broken heart rainWhy it’s stressful: This is probably the toughest place to be, and I have been there. If you’re not in a relationship and would very much like to be, Valentine’s Day is one of those times where you feel the universe is rubbing it in your face. 

How to deal with it: First, remind yourself that things happen when they happen and that trying to force a romantic connection almost never leads to a good outcome. Second, keep yourself busy. Make plans with other single friends, or set the time aside for solo activities you enjoy. Remind yourself that there are also benefits to not having to check with someone else about what to do, what to eat, what movie to watch, etc. Give yourself a self-care night or time to indulge in a hobby or interest. Enjoy the company of friend and family, or yourself, because those relationships are important. Either way, focus on what you have as opposed to what you don’t. 

And stay away from the rom coms. Trust me on that.

happy valentines day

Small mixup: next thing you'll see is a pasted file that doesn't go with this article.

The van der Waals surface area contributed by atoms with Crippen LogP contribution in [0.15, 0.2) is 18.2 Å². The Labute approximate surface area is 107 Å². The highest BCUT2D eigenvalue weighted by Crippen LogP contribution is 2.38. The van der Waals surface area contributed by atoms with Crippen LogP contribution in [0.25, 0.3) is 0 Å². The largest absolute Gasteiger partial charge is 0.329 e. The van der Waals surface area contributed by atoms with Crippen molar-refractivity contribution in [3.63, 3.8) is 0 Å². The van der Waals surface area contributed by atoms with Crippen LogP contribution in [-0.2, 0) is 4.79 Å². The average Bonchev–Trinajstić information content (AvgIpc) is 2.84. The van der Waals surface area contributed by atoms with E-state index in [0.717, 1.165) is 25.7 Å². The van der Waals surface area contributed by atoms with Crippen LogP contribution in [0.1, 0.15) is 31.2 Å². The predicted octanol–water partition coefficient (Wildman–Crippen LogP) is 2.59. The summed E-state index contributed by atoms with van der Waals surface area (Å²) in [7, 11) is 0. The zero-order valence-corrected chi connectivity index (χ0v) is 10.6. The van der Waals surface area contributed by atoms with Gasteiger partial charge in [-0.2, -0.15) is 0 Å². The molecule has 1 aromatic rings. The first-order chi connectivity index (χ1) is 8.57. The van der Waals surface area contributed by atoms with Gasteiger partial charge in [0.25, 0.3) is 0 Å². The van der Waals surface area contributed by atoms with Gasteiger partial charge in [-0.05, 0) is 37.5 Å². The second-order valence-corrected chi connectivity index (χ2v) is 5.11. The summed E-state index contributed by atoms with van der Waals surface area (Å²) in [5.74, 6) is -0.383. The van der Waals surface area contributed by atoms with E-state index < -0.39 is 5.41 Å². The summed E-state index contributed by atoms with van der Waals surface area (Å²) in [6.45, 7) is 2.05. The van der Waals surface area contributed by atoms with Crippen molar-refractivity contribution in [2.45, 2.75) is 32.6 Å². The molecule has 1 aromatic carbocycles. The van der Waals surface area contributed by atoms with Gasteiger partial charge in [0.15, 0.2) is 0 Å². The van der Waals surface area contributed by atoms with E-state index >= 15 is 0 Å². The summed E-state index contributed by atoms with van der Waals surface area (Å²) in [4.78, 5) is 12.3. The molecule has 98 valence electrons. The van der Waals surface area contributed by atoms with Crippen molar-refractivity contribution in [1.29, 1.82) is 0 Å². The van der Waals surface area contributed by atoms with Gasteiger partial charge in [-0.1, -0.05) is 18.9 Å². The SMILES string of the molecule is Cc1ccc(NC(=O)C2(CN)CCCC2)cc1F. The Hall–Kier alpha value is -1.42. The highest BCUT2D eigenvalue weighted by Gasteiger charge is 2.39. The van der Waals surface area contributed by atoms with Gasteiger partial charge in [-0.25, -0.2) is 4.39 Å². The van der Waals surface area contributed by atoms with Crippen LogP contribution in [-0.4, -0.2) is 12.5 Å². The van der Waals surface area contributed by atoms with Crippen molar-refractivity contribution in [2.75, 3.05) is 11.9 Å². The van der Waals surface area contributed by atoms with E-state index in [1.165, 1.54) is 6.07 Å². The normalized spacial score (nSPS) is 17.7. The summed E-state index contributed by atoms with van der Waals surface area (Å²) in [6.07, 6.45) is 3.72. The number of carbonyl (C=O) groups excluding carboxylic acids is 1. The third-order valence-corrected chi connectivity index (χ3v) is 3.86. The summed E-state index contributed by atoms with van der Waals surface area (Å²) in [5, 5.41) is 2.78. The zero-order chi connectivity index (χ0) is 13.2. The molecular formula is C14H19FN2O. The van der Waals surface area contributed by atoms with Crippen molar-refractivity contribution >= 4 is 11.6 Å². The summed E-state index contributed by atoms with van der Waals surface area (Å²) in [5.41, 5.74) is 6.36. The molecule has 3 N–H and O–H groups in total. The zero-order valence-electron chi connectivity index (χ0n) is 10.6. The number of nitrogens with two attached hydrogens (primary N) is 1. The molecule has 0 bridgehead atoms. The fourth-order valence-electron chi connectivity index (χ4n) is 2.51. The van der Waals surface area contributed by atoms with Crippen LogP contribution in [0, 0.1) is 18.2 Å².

Do you have any plans for Valentine’s Day?

I’m a big fan of TED talks, and there’s always something new and interesting on my activity feed. I also frequently turn to the TED site for talks to integrate into trainings and presentations, so I get to watch them at work, too. Early this week, I came across this talk, where Matt Cutts spends just three minutes outlining a simple way to make life changes:

The idea gels with what I learned from reading The Power of Habit (one of my favorite reads of 2018), and reminded me that I’ve been meaning to post about new habits for a while. If you’re looking to make some life changes, here are few things that I’ve found helpful:

Choose small habits for big goals

cleaningLet’s be honest: we usually fail at big sweeping changes. Eating one extra serving of vegetables every day, for example, is a lot more attainable than completely eliminating sugar (especially for me, because sugar is life). Decluttering one area of your house every week is much more doable than completely overhauling your space in one manic weekend. I’m not saying those kinds of things can’t happen, but they’re a lot more difficult, and they often aren’t sustainable. I’ve done the top-to-bottom declutter, for example, and I have to admit that it didn’t take long for things to start piling up again.

Instead, break things down into small things that you can make part of your daily or weekly routine, and as each one becomes a habit, you’re consistently working towards your larger goal.